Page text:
Black Sharpie Marker. Fine or ultra-fine depending on preference.
A tall kitchen Trash bag.
A clean bath towel, preferably white, or light in color.
A pair of good sturdy scissors
T-shirt rags (one or two old t-shirts worth cut into quarters)
Optional: Stonehenge Paper, 90lb 22”x30” white or warm white. (I will be providing a limited amount of paper, but should you want to be able to print with abandon, I recommend bringing a few extra sheets.) You can order it online at Dick Blick. Artist and Craftsman in Portland also carries it.
Any standard printmaking or rag paper will do. Rives BFK is a Favorite of mine if you wanted to step it up a notch.
An old phone book. We probably only need one for the whole class, but they are very useful for printing and clean up so bring one if you have one! I’ll be demonstrating some hand coloring processes, so bring some of these if you are interested in doing this: Marker set (sharpie or drawing), or watercolors, or color pencils. A handful of q-tips
Introduction to Scientific Illustration Facilitator: Karen Talbot
In this course, participants will take a piece of art from concept to display within the context of art as education. Scientific illustrator Karen Talbot is an award-winning artist with more than two decades of teaching experience at the primary and secondary levels. The course itself will model a progression that can be readily transferred to the classroom.
The course will begin with an overview of scientific illustration and examples of some of the work Karen has done for scientific journals, museums and other organizations. This brief introduction will be followed by an in-depth discussion of different media and substrates with which educators may choose to work with their students.
The first day will conclude with an introduction to working with specimens with an emphasis on close observation and creating a study.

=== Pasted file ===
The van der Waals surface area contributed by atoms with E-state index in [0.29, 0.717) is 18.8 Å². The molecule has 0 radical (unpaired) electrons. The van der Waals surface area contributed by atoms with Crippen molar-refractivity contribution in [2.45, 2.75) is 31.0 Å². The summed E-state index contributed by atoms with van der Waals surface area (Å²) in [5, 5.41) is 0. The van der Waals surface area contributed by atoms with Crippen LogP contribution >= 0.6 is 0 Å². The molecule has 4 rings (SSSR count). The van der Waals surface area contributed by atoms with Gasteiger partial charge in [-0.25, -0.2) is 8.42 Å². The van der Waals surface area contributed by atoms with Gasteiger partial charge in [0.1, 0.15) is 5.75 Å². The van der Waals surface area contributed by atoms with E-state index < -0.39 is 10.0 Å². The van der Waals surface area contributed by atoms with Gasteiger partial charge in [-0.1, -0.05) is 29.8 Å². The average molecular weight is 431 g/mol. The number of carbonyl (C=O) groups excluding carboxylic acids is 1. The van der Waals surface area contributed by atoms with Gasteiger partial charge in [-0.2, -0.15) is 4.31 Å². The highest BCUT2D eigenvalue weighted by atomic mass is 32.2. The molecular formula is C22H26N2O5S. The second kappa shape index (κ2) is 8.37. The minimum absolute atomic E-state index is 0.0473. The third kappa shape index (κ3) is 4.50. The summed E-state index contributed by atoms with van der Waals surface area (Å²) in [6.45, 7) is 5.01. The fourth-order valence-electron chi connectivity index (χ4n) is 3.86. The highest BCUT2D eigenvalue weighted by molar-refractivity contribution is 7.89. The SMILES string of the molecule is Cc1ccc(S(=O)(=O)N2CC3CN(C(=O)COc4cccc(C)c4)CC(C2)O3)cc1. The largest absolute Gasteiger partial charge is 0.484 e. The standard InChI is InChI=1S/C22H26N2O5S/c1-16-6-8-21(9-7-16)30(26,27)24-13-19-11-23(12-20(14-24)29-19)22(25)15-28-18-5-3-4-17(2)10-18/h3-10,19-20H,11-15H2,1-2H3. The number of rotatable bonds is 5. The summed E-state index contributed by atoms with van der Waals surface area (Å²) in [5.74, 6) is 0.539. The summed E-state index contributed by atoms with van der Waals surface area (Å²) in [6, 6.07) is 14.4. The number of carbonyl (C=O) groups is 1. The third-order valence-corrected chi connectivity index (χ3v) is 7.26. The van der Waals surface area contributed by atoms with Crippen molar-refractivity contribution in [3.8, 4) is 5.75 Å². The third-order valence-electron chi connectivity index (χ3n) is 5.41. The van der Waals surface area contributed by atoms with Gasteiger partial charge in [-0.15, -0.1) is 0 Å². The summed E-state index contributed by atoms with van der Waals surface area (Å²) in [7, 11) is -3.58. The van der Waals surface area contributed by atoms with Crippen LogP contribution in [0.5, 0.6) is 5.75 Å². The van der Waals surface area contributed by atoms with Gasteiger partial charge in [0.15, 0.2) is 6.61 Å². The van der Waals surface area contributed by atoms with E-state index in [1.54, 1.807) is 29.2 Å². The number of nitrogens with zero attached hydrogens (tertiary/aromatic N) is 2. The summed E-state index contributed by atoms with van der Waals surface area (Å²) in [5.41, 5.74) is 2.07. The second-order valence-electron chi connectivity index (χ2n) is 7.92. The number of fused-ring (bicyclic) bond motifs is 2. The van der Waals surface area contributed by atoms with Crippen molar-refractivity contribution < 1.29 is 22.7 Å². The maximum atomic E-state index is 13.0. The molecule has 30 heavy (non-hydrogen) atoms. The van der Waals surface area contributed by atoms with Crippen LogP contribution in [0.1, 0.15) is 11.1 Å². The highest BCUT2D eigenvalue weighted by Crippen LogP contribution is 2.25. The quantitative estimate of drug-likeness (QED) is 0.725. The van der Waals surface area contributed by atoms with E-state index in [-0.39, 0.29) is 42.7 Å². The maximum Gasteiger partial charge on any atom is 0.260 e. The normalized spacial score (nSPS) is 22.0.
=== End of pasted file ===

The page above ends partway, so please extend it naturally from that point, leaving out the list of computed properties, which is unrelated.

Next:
On the second day of the course, students will work with their own specimens to create studies they will use as a tool for both learning and creating their finished piece. Throughout the entire course, Karen will help participants identify opportunities for curricular connections across disciplines. While scientific illustration lends itself well to curricular objectives in math and science, connections with English, literature, writing, and history will also be discussed. Throughout the remainder of the second day, participants will begin work on a finished piece while discussing tips, tricks and strategies to employ in the classroom.
On the third and final day, participants will discuss the process and value of evaluating and revising their work, as well as the benefits of working as partners and in small groups. The course will wrap up with a discussion of bringing revised work to conclusion in a polished piece that can be displayed and extend the learning beyond the classroom.
Karen Talbot is an award-winning artist known for her lifelike, scientific illustrations and fine art renderings and of fishes, birds, and botanicals. Whether she is enjoying the rocky coast and brook trout streams near her home in Midcoast Maine or she is on the road doing field work, Karen takes her inspiration from oceans, streams, canyons, and mountains where she regularly dives, fishes and climbs. An ardent conservationist and educator, she aims to educate through her art and frequently works with universities, museums, and secondary and primary schools to share both her expertise in, and passion for, scientific illustration and the value of art in the traditional classroom. In addition, she teaches scientific illustration workshops out of the Karen Talbot Art Gallery and Studio in Rockland, Maine. Karen donates a percentage of sales to help conserve wildlands and waters that inspire her.